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Date of Award


Degree Type

Dissertation (On-Campus Access Only)

Degree Name

Doctor of Psychology (PsyD)

Committee Chair

Susan T. Li, PhD

Second Advisor

Daniel Kriz, PsyD

Third Advisor

Christiane Brems, PhD, ABPP


Research indicates that children with ASD and children with ADHD have deficits in their neurocognitive and adaptive functioning; however, little research has been conducted with children who have both of these neurodevelopmental conditions. This study aimed to investigate whether children with ASD and comorbid attention problems have more neurocognitive and adaptive deficits than children with ASD, ADHD, or another mental health disorder. Five hundred and eighty-seven children from an autism clinic (82.6 % male; 17.4% female; mean age = 119.21) completed cognitive (Stanford-Binet Intelligence Scales, Fifth Edition) and adaptive measures (Adaptive Behavioral Assessment Scales, Second Edition or Vineland Adaptive Behavior System, Second Edition). Children with ASD and comorbid attention problems were found to have significantly lower communication and social skills (p = .006), overall adaptive skills (p = .024), and nonverbal IQ (p = .031) than the ASD only group. Working memory and verbal comprehension differences were not found (p = .414). The results of this study suggest that children with ASD and comorbid attention problems have similar verbal comprehension and working memory abilities compared to children with a solo diagnosis of ASD, ADHD, or another mental health condition. However, they are likely to have greater adaptive and nonverbal deficits that may require enhanced intervention to address their overall functioning. Overall, this study suggests that these two diagnoses of autism and ADHD produce greater challenges for children when they co-occur, and therefore are important to consider in combination to enhance outcomes for these youth.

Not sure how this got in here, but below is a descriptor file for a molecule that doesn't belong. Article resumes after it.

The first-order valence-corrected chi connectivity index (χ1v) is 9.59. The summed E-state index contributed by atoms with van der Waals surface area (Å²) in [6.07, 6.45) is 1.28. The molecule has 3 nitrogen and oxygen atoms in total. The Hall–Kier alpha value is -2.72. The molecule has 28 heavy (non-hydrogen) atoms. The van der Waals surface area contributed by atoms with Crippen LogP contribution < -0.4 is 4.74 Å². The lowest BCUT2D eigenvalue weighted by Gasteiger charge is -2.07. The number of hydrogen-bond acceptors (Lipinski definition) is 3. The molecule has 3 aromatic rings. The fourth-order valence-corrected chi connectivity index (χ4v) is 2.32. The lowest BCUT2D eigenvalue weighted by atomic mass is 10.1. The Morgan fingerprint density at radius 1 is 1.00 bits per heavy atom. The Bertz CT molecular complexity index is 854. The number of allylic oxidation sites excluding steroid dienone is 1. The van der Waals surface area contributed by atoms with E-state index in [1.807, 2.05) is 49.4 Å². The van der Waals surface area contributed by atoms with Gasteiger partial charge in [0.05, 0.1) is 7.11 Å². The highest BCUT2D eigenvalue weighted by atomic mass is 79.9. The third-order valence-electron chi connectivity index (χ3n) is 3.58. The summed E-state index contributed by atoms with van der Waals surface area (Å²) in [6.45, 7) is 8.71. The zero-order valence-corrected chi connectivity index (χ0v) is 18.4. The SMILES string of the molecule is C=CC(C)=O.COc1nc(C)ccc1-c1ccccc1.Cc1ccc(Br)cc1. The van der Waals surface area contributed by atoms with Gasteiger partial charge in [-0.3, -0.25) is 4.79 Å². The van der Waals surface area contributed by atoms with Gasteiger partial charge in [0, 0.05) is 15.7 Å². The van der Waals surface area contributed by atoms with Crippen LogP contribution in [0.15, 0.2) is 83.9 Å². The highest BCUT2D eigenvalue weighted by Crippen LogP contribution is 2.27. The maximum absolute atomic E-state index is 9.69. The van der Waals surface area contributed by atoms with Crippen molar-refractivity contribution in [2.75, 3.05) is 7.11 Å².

Available for download on Saturday, September 08, 2018